What Apollo Means to People


It was on Long Island that Northrup Grumman engineers designed and built the Lunar Module, which safely landed 12 men on the moon and got them off it again. In all, six Lunar Modules were built by Grumman, three of which were used in the ascent and descent stages of missions. The three remaining original Lunar Modules still in existence today are housed at the Smithsonian’s Air & Space Museum in Washington D.C., the Kennedy Space Center in Florida and the Cradle of Aviation. 

Long Islanders involvement with spaceflight can be traced back to Robert Goddard’s earliest, pioneering experiments in rocketry, and it continues through the development of the lunar module, the international space station and beyond.

Long Island’s role in Apollo’s success cannot be denied and must be underscored to our children. We invite the community to come and celebrate the amazing work accomplished right here on Long Island to make space travel possible.

JULY 20, 1069

  • 600 mm people around the world watched moon landing
  • 94% of US televisions were tuned into the broadcast
  • Greatest human & technological achievement of our time
  • Universal feeling of pride and sense of accomplishment
  • Created optimism and hope for the future
  • Shared experience that people remember vividly & with great passion

“There was a dedication & a drive on the Lunar Module program that I haven’t seen equaled since. We’re talking about thousands of people here that were swept up in the enthusiasm and the historic importance of this endeavor. People who were doing some pretty routine and mundane jobs were doing it with great pride and great enthusiasm.. Remember, there are six descent stages today sitting on the moon…with a “Made in Bethpage, New York” nameplate on them. And that’s something that thousands of Grummanites take great pride in.” – Tom Kelly (Father of the Lunar Module 1929-2002)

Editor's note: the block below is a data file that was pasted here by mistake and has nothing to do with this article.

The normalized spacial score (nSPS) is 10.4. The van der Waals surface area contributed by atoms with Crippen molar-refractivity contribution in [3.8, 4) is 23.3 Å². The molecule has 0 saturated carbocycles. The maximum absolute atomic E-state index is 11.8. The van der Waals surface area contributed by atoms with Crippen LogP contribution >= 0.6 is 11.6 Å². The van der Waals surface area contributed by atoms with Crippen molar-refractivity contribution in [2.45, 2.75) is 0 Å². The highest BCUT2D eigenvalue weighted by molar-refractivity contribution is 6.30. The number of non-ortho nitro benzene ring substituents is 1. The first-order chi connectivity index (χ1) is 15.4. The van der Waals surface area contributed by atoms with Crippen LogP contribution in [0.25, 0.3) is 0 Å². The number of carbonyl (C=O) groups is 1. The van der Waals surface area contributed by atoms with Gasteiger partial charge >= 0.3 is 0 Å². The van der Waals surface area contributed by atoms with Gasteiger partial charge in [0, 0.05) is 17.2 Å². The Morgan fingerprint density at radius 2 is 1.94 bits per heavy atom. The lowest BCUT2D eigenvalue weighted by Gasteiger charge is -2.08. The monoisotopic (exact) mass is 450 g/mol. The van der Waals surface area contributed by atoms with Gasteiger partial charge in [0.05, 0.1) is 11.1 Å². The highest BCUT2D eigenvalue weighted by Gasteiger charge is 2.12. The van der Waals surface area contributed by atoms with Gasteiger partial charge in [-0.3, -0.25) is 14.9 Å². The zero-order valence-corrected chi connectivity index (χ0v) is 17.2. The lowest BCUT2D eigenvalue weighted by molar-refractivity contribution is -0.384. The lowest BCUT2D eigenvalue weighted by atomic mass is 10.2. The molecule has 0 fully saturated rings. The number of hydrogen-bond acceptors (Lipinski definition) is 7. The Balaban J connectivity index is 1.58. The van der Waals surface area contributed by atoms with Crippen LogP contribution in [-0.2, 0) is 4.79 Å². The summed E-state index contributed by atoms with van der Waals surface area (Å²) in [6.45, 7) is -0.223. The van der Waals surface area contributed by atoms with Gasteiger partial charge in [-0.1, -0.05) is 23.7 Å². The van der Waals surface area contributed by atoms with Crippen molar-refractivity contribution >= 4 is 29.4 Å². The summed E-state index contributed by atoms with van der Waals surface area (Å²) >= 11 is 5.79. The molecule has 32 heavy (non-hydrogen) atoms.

“Nobody at Grumman who worked on the LM will ever forget it. Even the 12-and 14-hour weekdays, the frustrating paperwork & the sheer complexity of designing, building & testing the module could not dim our dedication. From the sweeper to the chief engineer, we all knew that we were part of a majestic endeavor, that we were making history happen. Several times I saw work crews in the assembly areas continue with their tasks long after the overtime pay that had been budgeted for them was exhausted. No one cared; the focus was exclusively on getting the job done, and doing it right.” – Tom Kelly

“It’s hard for me to explain the enormous pride we had in being Americans without my eyes welling up with tears. There was no one individual or group taking the credit. It was always “We. We made it! We did it.”. Even kids just learning the alphabet and how to count felt that they contributed, because they could kneel next to their beds at night and pray for the astronauts, and that was just as important as designing rockets and computing space vehicle trajectories.”

 Paul H.

“I’ve seen lots of great events since Apollo 11, but none as significant or impressive as America’s landing on the moon and returning home safely. I feel so lucky to be alive during this time in history, getting to see so many wonders and achievements. I wonder if I’ll ever get to see such an incredible accomplishment as Apollo 11.”

– Steven C.

“The collective effort of those involved, the sense of intelligent, motivated, people pulling together for a common difficult purpose has remained with me ever since, as as source of inspiration for pretty much everything that is important to me.”

– Andrew J.

“As a lifelong science buff, I can truly say that this was one of the most memorable occasions in my life, and I am extremely glad that there was somewhere I could go to be able to watch it. “

– Candace U.